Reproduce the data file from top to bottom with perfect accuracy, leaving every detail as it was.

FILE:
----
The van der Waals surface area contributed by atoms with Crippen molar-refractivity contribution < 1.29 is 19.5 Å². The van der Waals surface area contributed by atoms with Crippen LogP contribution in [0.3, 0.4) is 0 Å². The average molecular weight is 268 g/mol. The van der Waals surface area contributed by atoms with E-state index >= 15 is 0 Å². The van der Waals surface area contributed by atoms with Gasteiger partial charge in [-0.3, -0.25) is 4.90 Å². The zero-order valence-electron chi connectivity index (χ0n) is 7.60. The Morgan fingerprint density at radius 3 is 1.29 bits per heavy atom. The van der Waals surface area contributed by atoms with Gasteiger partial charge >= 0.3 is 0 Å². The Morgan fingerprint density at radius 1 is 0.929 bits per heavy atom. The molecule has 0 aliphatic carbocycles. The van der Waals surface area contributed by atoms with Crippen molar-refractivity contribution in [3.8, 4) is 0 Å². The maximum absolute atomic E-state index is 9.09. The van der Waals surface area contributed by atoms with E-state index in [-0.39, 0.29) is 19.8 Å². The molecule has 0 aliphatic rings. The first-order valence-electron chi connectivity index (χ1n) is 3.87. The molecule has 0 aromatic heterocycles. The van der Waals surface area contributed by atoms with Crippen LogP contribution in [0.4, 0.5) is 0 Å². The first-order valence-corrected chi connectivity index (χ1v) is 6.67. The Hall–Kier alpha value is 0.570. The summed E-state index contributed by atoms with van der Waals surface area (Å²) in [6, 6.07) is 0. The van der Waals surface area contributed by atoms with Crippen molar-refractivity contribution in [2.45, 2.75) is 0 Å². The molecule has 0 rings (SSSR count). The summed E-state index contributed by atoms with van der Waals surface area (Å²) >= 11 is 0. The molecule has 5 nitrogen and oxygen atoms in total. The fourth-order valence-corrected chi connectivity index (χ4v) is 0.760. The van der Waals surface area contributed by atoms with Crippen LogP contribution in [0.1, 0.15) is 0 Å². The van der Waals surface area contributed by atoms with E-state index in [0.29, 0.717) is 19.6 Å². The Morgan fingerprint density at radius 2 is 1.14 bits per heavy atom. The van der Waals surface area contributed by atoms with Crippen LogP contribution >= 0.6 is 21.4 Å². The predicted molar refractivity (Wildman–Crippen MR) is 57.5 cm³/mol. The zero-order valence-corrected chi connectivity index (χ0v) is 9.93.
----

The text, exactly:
The van der Waals surface area contributed by atoms with Crippen molar-refractivity contribution < 1.29 is 19.5 Å². The van der Waals surface area contributed by atoms with Crippen LogP contribution in [0.3, 0.4) is 0 Å². The average molecular weight is 268 g/mol. The van der Waals surface area contributed by atoms with E-state index >= 15 is 0 Å². The van der Waals surface area contributed by atoms with Gasteiger partial charge in [-0.3, -0.25) is 4.90 Å². The zero-order valence-electron chi connectivity index (χ0n) is 7.60. The Morgan fingerprint density at radius 3 is 1.29 bits per heavy atom. The van der Waals surface area contributed by atoms with Gasteiger partial charge >= 0.3 is 0 Å². The Morgan fingerprint density at radius 1 is 0.929 bits per heavy atom. The molecule has 0 aliphatic carbocycles. The van der Waals surface area contributed by atoms with Crippen molar-refractivity contribution in [3.8, 4) is 0 Å². The maximum absolute atomic E-state index is 9.09. The van der Waals surface area contributed by atoms with E-state index in [-0.39, 0.29) is 19.8 Å². The molecule has 0 aliphatic rings. The first-order valence-electron chi connectivity index (χ1n) is 3.87. The molecule has 0 aromatic heterocycles. The van der Waals surface area contributed by atoms with Crippen LogP contribution in [0.4, 0.5) is 0 Å². The first-order valence-corrected chi connectivity index (χ1v) is 6.67. The Hall–Kier alpha value is 0.570. The summed E-state index contributed by atoms with van der Waals surface area (Å²) in [6, 6.07) is 0. The van der Waals surface area contributed by atoms with Crippen molar-refractivity contribution in [2.45, 2.75) is 0 Å². The molecule has 0 rings (SSSR count). The summed E-state index contributed by atoms with van der Waals surface area (Å²) >= 11 is 0. The molecule has 5 nitrogen and oxygen atoms in total. The fourth-order valence-corrected chi connectivity index (χ4v) is 0.760. The van der Waals surface area contributed by atoms with Crippen LogP contribution in [0.1, 0.15) is 0 Å². The van der Waals surface area contributed by atoms with E-state index in [0.29, 0.717) is 19.6 Å². The Morgan fingerprint density at radius 2 is 1.14 bits per heavy atom. The van der Waals surface area contributed by atoms with Crippen LogP contribution >= 0.6 is 21.4 Å². The predicted molar refractivity (Wildman–Crippen MR) is 57.5 cm³/mol. The zero-order valence-corrected chi connectivity index (χ0v) is 9.93.